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A Handbook of the English Language by Latham

Lou plus pichoun digu 'e t a son paeir 'e


14. Abord qu'il o eu tout bu, tout mi['e] et tout dr['e]l['e], il o v'nu adonc dains ch' pahis lo ainn' famaine cruueelle, et i c'mainchonait d'avoir fon-ye d' pon-ye (i.e. faim de pain).

II.

THE SAME.

11. Un hom['e] avi['e] dous enfans.

12. Lou plus pichoun digu['e]t a son paeir['e], "Moun paeir['e], dounas mi ce qu[`e] mi reven de vouastr['e] ben;" lou pair['e] faguet lou partag['e] de tout ce que pouss['e]davo.

13. Paou do jours apr[`e]s, lou pichoun vend['e]t tout se qu[`e] soun paeir['e] li avi['e] desamparat, et s'en an['e]t d['i]ns un paeis fourco luench, ount['e] dissip['e]t tout soun ben en debaucho.

14. Quand agu['e]t tou arcaba, uno grosso famino arribet dins aqueou paeis et, leou, si vegu['e]t reduech [`a] la derniero mis[`e]ro.

Practically speaking, although in the central parts of France the northern and southern dialects melt into each other, the Loire may be considered as a line of demarcation between two languages; the term language being employed because, in the Middle Ages, whatever may be their real difference, their northern tongue and the southern tongue were dealt with not as separate dialects, but as distinct languages--the southern being called Provencal, the

northern Norman-French.

Of these two languages (for so they will in the following pages be called, for the sake of convenience) the southern, or Provencal, approaches the dialects of Spain; the Valencian of Spain and the Catalonian of Spain being Provencal rather than standard Spanish or Castilian.

The southern French is sometimes called the Langue d'Oc, and sometimes the Limousin.

s. 68. The Norman-French, spoken from the Loire to the confines of Flanders, and called also the Langue d'Oyl, differed from the Provencal in (amongst others) the following circumstances.

1. It was of later origin; the southern parts of Gaul having been colonized at an early period by the Romans.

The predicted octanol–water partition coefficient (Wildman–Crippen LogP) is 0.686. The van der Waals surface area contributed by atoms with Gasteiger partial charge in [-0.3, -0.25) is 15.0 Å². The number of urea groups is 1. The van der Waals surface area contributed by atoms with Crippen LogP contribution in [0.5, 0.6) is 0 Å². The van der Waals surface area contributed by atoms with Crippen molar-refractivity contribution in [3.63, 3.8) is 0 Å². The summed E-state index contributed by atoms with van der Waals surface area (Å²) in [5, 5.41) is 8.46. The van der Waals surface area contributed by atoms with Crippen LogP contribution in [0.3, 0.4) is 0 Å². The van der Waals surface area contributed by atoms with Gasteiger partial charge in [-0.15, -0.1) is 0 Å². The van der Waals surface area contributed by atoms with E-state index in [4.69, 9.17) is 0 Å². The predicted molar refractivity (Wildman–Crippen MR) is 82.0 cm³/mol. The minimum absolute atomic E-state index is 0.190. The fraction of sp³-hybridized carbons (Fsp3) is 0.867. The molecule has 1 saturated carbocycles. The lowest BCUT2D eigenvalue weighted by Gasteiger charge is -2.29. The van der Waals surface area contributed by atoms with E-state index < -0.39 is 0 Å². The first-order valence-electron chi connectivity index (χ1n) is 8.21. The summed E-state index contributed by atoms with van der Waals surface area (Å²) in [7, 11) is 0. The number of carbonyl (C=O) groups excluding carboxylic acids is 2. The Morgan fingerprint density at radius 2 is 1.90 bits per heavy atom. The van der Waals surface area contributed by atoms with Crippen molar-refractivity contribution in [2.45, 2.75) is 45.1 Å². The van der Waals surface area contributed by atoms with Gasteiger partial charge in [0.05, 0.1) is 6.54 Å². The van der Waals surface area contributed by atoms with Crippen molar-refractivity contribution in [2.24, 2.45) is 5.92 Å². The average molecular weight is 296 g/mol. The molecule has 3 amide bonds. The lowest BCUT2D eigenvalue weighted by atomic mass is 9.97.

2. It was in geographical contact, not with the allied languages of Spain, but with the Gothic tongues of Germany and Holland.

s. 69. It is the Norman-French that most especially bears upon the history of the English language.

_Specimen from the Anglo-Norman poem of Charlemagne._

Un jur fu Karl['e]un al Seint-Denis muster, Reout prise sa corune, en croiz seignat sun chef; E ad ceinte sa esp['e]e: li pons fud d'or mer. Dux i out e dermeines e baruns e chevalers. Li emper[`e]res reguardet la reine sa muillers. Ele fut ben corun['e]e al plus bel e as meuz. Il la prist par le poin desuz un oliver, De sa pleine parole la prist [`a] reisuner: "Dame, v['e]istes unkes hume nul de desuz ceil Tant ben s['e]ist esp['e]e no la corone el chef! Uncore cunquerrei-jo citez ot mun espeez." Cele ne fud pas sage, folement respondeit: "Emperere," dist-ele, trop vus poez preiser. "Uncore en sa-jo un ki plus se fait l['e]ger, Quant il porte corune entre ses chevalers; Kaunt il met sur sa teste, plus belement lui set"

In the northern French we must recognise not only a Celtic and a Classical, but also a Gothic element: since Clovis and Charlemagne were no Frenchmen, but Germans. The Germanic element in French has still to be determined.


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